Sunday, April 19, 2015

Review: Simon vs. the Homo Sapiens Agenda by Becky Albertalli

Simon vs. the Homo Sapiens Agenda Sixteen-year-old and not-so-openly gay Simon Spier prefers to save his drama for the school musical. But when an email falls into the wrong hands, his secret is at risk of being thrust into the spotlight. Now Simon is actually being blackmailed: if he doesn’t play wingman for class clown Martin, his sexual identity will become everyone’s business. Worse, the privacy of Blue, the pen name of the boy he’s been emailing, will be compromised.

With some messy dynamics emerging in his once tight-knit group of friends, and his email correspondence with Blue growing more flirtatious every day, Simon’s junior year has suddenly gotten all kinds of complicated. Now, change-averse Simon has to find a way to step out of his comfort zone before he’s pushed out—without alienating his friends, compromising himself, or fumbling a shot at happiness with the most confusing, adorable guy he’s never met.

My Review:

This was such a sweet, fun, and light read that I sped through quickly because I couldn't put it down.  I had to know how everything would end up turning out in Simon's life.  I love this book, and the characters, and everything about it.


I love Simon's character.  He is gay, and in the closet, and it's not necessarily because he thinks people will react badly to it; it's just that he knows people will make a big deal about it, and he doesn't want that to happen.  And his town itself is a bit more on the conservative side, so he suspects at least some people won't be supportive.  I like his voice, and his thoughts on sexuality, and on things like straight and white being the defaults, and how they shouldn't be, are really interesting to read.  

The email relationship between Simon (Jacques in the emails) and Blue (whose real name I will not say since it would be a major spoiler) was absolutely adorable.  I loved how they fell for each other's personalities before they even knew who the other was in real life and what they looked like.  It showed that there was no way their relationship could be a superficial one based on liking the way the other looked.  Yes, once they found out who the other was, they were attracted to them and their looks too, but they fell for the personalities first.  I also loved who Blue ended up being, and the actual relationship when they met each other in person, and how adorable they were as an actual couple.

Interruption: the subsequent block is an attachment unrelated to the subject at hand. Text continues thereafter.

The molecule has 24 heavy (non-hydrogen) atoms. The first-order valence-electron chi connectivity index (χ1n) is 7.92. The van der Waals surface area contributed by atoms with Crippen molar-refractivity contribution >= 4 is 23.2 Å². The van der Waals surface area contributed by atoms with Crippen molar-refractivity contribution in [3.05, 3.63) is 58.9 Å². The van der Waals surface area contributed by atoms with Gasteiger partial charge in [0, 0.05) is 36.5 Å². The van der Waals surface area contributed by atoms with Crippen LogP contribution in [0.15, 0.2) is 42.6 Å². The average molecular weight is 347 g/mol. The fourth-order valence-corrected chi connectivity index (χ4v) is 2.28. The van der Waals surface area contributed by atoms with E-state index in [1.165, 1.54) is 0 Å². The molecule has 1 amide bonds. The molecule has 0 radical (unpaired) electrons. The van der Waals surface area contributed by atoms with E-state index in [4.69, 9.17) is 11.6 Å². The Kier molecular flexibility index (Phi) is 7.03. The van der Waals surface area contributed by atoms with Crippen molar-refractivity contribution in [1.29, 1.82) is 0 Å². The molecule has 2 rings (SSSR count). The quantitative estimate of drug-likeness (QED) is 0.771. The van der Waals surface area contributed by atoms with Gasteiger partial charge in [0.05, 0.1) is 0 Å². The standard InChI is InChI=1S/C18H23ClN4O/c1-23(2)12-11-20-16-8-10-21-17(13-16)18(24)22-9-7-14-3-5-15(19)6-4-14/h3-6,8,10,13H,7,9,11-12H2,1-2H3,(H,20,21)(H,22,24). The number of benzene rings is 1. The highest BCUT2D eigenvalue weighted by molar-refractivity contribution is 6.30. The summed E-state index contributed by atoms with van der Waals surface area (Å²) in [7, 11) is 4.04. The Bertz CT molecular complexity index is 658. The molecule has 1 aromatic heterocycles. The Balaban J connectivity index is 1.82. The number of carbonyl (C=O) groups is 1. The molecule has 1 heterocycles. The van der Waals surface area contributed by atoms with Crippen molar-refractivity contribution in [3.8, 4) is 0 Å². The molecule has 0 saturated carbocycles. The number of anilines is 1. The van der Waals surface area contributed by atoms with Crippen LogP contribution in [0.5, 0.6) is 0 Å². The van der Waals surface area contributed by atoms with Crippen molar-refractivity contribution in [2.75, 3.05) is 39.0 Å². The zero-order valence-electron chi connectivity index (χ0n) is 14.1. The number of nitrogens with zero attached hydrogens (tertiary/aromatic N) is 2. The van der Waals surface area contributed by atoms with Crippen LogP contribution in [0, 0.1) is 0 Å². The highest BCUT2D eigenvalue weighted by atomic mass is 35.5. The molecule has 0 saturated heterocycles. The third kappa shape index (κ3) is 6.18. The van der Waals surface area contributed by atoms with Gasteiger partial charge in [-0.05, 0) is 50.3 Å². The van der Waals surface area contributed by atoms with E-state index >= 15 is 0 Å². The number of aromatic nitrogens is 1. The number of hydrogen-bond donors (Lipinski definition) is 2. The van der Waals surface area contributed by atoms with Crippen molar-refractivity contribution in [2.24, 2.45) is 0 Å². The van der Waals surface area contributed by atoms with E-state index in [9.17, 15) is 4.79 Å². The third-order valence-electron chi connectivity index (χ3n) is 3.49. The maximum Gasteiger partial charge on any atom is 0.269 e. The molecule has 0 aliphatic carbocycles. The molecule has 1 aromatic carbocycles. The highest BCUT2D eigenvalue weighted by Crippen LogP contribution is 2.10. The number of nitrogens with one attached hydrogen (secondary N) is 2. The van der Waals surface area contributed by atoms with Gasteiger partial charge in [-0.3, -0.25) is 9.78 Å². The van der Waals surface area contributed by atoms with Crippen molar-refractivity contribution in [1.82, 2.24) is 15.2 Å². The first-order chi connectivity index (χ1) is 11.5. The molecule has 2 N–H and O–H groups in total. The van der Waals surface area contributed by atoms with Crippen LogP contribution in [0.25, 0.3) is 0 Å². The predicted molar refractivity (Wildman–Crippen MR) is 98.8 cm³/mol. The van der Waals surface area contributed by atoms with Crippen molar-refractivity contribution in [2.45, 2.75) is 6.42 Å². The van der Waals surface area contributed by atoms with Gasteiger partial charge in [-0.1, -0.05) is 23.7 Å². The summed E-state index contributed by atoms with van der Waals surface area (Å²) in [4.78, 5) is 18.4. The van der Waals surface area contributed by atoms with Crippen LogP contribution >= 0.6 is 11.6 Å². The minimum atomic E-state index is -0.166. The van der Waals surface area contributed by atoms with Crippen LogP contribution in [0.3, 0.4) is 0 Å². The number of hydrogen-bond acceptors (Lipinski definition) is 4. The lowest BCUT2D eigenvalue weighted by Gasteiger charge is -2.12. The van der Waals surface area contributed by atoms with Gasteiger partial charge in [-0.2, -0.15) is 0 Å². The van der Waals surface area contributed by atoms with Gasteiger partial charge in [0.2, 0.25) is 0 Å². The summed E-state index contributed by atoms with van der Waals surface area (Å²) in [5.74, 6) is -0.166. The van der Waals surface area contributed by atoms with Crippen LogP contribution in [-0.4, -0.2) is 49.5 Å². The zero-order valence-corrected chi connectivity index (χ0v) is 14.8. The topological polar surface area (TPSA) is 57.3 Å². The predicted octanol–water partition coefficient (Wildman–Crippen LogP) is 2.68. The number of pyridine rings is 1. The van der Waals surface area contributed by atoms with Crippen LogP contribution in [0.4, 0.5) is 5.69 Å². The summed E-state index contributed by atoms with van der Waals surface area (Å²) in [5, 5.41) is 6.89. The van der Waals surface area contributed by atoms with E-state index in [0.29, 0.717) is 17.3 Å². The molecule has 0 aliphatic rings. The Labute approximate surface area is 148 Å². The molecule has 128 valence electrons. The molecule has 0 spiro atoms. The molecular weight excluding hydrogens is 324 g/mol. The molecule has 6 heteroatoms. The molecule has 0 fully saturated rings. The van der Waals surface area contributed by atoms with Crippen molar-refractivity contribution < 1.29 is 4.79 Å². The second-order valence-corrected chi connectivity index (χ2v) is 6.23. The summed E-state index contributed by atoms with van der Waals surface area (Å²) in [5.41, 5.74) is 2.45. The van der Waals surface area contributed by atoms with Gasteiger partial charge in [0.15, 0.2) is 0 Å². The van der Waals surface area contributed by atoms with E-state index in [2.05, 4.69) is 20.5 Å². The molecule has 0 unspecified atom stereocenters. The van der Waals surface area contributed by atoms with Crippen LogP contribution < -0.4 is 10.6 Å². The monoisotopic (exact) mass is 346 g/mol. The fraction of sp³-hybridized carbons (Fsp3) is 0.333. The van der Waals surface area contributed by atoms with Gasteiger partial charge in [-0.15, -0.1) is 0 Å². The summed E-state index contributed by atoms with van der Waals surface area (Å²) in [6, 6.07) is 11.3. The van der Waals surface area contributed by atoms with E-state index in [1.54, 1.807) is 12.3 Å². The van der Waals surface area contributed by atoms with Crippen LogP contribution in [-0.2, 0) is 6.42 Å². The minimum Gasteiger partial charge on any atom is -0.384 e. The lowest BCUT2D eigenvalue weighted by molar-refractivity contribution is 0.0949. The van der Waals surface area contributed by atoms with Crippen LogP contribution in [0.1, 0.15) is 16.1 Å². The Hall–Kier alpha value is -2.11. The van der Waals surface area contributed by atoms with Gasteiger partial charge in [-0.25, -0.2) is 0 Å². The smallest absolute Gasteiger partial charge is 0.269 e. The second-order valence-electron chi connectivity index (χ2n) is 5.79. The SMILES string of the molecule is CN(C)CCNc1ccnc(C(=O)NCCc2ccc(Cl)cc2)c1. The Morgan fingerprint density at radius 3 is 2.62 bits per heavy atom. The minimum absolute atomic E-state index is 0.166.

Simon had a good group of friends, and I loved getting to read their dynamics.  They fight and they have their issues, but they are good friends to each other.  This book shows how adding a new friend to an established group can mess with the dynamics of the people in the group.  Leah and Nick have always been Simon's best friends, and Leah has clearly had a crush on Nick for a while.  When new girl Abby becomes part of the group, Leah isn't particularly happy about it, since Nick clearly likes Abby and not Leah.  Simon is torn between these two at times, and he has to try to avoid getting too involved in drama that could happen.  The friends do make mistakes and they do hurt each other sometimes, but they come out of it fine in the end.  I also loved how supportive they were of each other, and of Simon.

I love Simon's family as well.  They can be a fun group, and they each have their personalities developed well.  They do keep secrets from each other, because they have the tendency of getting overly involved in each other's lives, which is one of the reasons that Simon didn't want to come out.  If his mom made a big deal about discovering that Simon drinks coffee, then it makes sense that he thinks she would make a big deal of him being gay.  And then there's the fact that his dad sometimes makes gay jokes, not knowing how those hurt his gay son, since he has no idea that his son is gay.  I love this family, though, and I like how they support Simon in everything, and how they care about him.

If you like YA contemporary, read this book.



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